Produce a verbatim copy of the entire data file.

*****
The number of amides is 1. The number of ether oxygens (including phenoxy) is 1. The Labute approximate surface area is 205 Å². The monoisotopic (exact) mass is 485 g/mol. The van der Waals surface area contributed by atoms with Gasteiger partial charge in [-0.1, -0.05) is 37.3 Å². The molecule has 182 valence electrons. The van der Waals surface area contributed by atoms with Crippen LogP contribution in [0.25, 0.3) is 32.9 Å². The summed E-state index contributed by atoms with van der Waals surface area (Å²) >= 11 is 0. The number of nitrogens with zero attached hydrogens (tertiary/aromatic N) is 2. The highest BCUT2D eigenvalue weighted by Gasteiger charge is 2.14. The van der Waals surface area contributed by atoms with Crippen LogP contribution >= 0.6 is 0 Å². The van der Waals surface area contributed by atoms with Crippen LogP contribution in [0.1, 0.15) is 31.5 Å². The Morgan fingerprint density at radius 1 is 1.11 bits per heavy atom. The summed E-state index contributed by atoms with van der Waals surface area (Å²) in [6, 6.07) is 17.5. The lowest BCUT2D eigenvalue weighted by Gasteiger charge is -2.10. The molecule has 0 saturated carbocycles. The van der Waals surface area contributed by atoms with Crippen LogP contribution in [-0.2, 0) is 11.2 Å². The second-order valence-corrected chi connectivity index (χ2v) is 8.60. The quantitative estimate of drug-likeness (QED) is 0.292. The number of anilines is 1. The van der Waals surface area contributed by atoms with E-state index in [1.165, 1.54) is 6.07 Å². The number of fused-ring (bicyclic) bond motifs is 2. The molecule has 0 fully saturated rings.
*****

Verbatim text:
The number of amides is 1. The number of ether oxygens (including phenoxy) is 1. The Labute approximate surface area is 205 Å². The monoisotopic (exact) mass is 485 g/mol. The van der Waals surface area contributed by atoms with Gasteiger partial charge in [-0.1, -0.05) is 37.3 Å². The molecule has 182 valence electrons. The van der Waals surface area contributed by atoms with Crippen LogP contribution in [0.25, 0.3) is 32.9 Å². The summed E-state index contributed by atoms with van der Waals surface area (Å²) >= 11 is 0. The number of nitrogens with zero attached hydrogens (tertiary/aromatic N) is 2. The highest BCUT2D eigenvalue weighted by Gasteiger charge is 2.14. The van der Waals surface area contributed by atoms with Crippen LogP contribution >= 0.6 is 0 Å². The van der Waals surface area contributed by atoms with Crippen LogP contribution in [0.1, 0.15) is 31.5 Å². The Morgan fingerprint density at radius 1 is 1.11 bits per heavy atom. The summed E-state index contributed by atoms with van der Waals surface area (Å²) in [6, 6.07) is 17.5. The lowest BCUT2D eigenvalue weighted by Gasteiger charge is -2.10. The molecule has 0 saturated carbocycles. The van der Waals surface area contributed by atoms with Crippen LogP contribution in [-0.2, 0) is 11.2 Å². The second-order valence-corrected chi connectivity index (χ2v) is 8.60. The quantitative estimate of drug-likeness (QED) is 0.292. The number of anilines is 1. The van der Waals surface area contributed by atoms with E-state index in [1.165, 1.54) is 6.07 Å². The number of fused-ring (bicyclic) bond motifs is 2. The molecule has 0 fully saturated rings.